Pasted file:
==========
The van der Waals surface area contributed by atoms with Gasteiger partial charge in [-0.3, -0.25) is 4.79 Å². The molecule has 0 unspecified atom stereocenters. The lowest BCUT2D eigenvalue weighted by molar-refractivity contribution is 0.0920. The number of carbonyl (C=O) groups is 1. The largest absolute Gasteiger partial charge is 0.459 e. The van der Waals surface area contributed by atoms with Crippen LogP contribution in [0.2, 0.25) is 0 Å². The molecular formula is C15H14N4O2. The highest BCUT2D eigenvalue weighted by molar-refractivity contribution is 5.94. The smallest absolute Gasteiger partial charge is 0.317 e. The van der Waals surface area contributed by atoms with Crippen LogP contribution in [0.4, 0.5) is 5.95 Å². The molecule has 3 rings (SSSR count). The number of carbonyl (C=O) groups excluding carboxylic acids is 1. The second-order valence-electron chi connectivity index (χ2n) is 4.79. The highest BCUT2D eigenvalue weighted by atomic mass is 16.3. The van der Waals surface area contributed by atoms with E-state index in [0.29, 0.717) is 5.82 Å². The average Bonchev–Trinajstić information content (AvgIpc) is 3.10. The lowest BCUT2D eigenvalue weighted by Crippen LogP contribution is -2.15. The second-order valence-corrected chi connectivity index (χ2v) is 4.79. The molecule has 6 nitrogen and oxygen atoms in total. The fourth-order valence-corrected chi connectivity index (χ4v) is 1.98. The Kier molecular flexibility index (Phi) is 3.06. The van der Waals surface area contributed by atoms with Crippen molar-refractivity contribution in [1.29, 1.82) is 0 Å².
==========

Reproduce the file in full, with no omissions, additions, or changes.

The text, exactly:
The van der Waals surface area contributed by atoms with Gasteiger partial charge in [-0.3, -0.25) is 4.79 Å². The molecule has 0 unspecified atom stereocenters. The lowest BCUT2D eigenvalue weighted by molar-refractivity contribution is 0.0920. The number of carbonyl (C=O) groups is 1. The largest absolute Gasteiger partial charge is 0.459 e. The van der Waals surface area contributed by atoms with Crippen LogP contribution in [0.2, 0.25) is 0 Å². The molecular formula is C15H14N4O2. The highest BCUT2D eigenvalue weighted by molar-refractivity contribution is 5.94. The smallest absolute Gasteiger partial charge is 0.317 e. The van der Waals surface area contributed by atoms with Crippen LogP contribution in [0.4, 0.5) is 5.95 Å². The molecule has 3 rings (SSSR count). The number of carbonyl (C=O) groups excluding carboxylic acids is 1. The second-order valence-electron chi connectivity index (χ2n) is 4.79. The highest BCUT2D eigenvalue weighted by atomic mass is 16.3. The van der Waals surface area contributed by atoms with E-state index in [0.29, 0.717) is 5.82 Å². The average Bonchev–Trinajstić information content (AvgIpc) is 3.10. The lowest BCUT2D eigenvalue weighted by Crippen LogP contribution is -2.15. The second-order valence-corrected chi connectivity index (χ2v) is 4.79. The molecule has 6 nitrogen and oxygen atoms in total. The fourth-order valence-corrected chi connectivity index (χ4v) is 1.98. The Kier molecular flexibility index (Phi) is 3.06. The van der Waals surface area contributed by atoms with Crippen molar-refractivity contribution in [1.29, 1.82) is 0 Å².